The Sikorsky–Boeing SB-1 Defiant (stylized as “SB>1“; company designation S-100) is the Sikorsky Aircraft and Boeing entry for the United States Army‘s Future Vertical Lift program, succeeding the Joint Multi-Role initiative. It is a compound helicopter with rigid coaxial rotors, powered by two Honeywell T55s, and made its first flight on 21 March 2019.

Development Sikorsky–Boeing SB-1 Defiant

Sikorsky Aircraft and Boeing are jointly producing a medium-lift-sized demonstrator they named SB>1 Defiant (also widely known as “SB-1”) for phase one of the program. Originally planned to fly in late 2017, its first flight was delayed in April 2017 to early 2018. Once flight testing begins, the aircraft will be evaluated by the Army for further development. Sikorsky is leading the development of phase one with an aircraft based on their previous Sikorsky X2 design.

Boeing plans to lead phase two, which is the mission systems demonstrator phase. The Boeing-Sikorsky team is seen to have an advantage with their large industrial base that may result in wider support from Congress. Their transport helicopter designs are the most-used in the Army now, and the US Army has had little interest in the tiltrotor technology in Bell’s submission.

Up to 2013, Sikorsky and partners have spent $250 million on X2 and Raider. The team and aircraft will be separate from the S-97 Raider. The team feels confident in the SB-1 Defiant and is paying for more than half of its design costs. The last project the companies teamed up for was the RAH-66 Comanche, which started in the 1980s and cost $7 billion before being cancelled in 2004. They say that factors outside their control, like budget cuts, “requirement creep”, and a long development period caused problems with the Comanche and not team dysfunctionality. Under the Comanche program, each company built different parts of the aircraft. For JMR, employees from both companies will work together. The team named the suppliers in 2015. Swift Engineering Inc. supports the program with a major portion of the airframe structure designed and manufactured at the company’s facility in San Clemente, California by an integrated team of Swift and Boeing employees.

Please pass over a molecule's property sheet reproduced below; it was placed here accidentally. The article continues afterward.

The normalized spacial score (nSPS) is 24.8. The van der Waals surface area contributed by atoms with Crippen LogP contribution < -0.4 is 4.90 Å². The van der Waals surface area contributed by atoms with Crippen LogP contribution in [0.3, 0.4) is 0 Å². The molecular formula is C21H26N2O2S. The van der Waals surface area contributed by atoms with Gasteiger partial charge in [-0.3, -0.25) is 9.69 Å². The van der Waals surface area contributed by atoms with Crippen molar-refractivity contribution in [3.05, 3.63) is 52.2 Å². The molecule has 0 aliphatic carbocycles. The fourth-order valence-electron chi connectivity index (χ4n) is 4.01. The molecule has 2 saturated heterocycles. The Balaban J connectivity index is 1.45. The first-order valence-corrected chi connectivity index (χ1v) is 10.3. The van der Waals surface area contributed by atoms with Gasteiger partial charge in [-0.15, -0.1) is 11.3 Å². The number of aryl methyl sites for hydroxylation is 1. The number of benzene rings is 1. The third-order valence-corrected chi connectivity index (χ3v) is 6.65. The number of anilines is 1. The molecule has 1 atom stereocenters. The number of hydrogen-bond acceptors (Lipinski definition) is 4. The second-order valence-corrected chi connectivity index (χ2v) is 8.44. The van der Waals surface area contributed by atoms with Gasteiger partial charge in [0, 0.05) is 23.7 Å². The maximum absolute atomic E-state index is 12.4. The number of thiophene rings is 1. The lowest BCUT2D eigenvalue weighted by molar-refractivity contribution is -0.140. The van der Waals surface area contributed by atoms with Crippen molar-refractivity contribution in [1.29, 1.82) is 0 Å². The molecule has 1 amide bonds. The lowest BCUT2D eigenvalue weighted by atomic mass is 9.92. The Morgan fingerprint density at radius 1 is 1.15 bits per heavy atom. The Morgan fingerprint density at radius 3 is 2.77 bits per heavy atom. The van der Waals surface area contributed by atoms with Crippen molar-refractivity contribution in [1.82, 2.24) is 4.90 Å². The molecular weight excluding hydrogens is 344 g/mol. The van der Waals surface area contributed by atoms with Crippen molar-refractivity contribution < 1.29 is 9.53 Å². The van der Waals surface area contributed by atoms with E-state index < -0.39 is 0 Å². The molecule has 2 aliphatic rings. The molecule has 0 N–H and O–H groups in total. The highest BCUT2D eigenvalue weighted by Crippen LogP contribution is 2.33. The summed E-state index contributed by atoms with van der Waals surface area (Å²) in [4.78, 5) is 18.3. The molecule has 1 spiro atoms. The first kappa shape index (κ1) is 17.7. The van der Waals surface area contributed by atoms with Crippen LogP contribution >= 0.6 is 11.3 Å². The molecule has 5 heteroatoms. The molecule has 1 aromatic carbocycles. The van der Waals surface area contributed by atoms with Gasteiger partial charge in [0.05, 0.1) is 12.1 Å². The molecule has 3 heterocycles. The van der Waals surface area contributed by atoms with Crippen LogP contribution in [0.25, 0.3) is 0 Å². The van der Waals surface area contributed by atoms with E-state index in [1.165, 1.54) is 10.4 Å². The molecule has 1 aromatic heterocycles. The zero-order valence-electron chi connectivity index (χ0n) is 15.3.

The timeline for the first flight has slipped several times. Originally scheduled for 2017, delays arose due to a requirement to implement automated fiber placement blade manufacture at the request of the US Army. Further delays resulted in the first flight slipping past summer 2018. Dynamic systems like turboshafts, transmission, and rotors were scheduled to be tested at West Palm Beach, Florida, by the end of October 2018, before ground runs in November, then first flight to reach 200 knots (230 mph; 370 km/h) within six months.

The first prototype was unveiled in December 2018, and the first flight was pushed to sometime in early 2019. Ground runs began in January 2019; 15 hours of ground tests were needed before the first flight.

The first flight took place on 21 March 2019 at Sikorsky West Palm Beach site in Florida. In the summer of 2019, flights were suspended to address a bearing issue with the main rotor. Flight testing resumed 24 September 2019. The aircraft reached a speed of 211 knots in October 2020.

Design Sikorsky–Boeing SB-1 Defiant

Sikorsky and Boeing state the design is to have a cruise speed of 250 kn (290 mph; 460 km/h), but less range due to using the “old” T55 engine. A new engine, the Future Affordable Turbine Engine (FATE), is to meet the radius requirement of 229 nmi (264 mi; 424 km). Compared to conventional helicopters, the counter-rotating coaxial main rotors and pusher propeller offer a 100-knot (115 mph; 185 km/h) speed increase, a 60% combat radius extension, and 50% better performance in high-hot hover performance.

Sikorsky has said that the X2 design is not suitable for heavy-lift size, and instead suggests the CH-53K for heavy-lift and tiltrotor for the ultra-class. However, Sikorsky plans to build the 30,000-pound-class (14,000 kg) JMR-TD (with a cabin 50% larger than the Black Hawk) at full scale to remove doubts about the scalability of the X-2 technology.

Sikorsky–Boeing states the SB-1 will be quick and nimble, with fast acceleration and deceleration, fast side-to-side movement, and the capability to hover with the tail up and nose down. The Defiant demonstrator will be powered by the Honeywell T55, which powers the CH-47 Chinook. It will be slightly modified to better operate at slower propeller speeds, down to 85% rpm.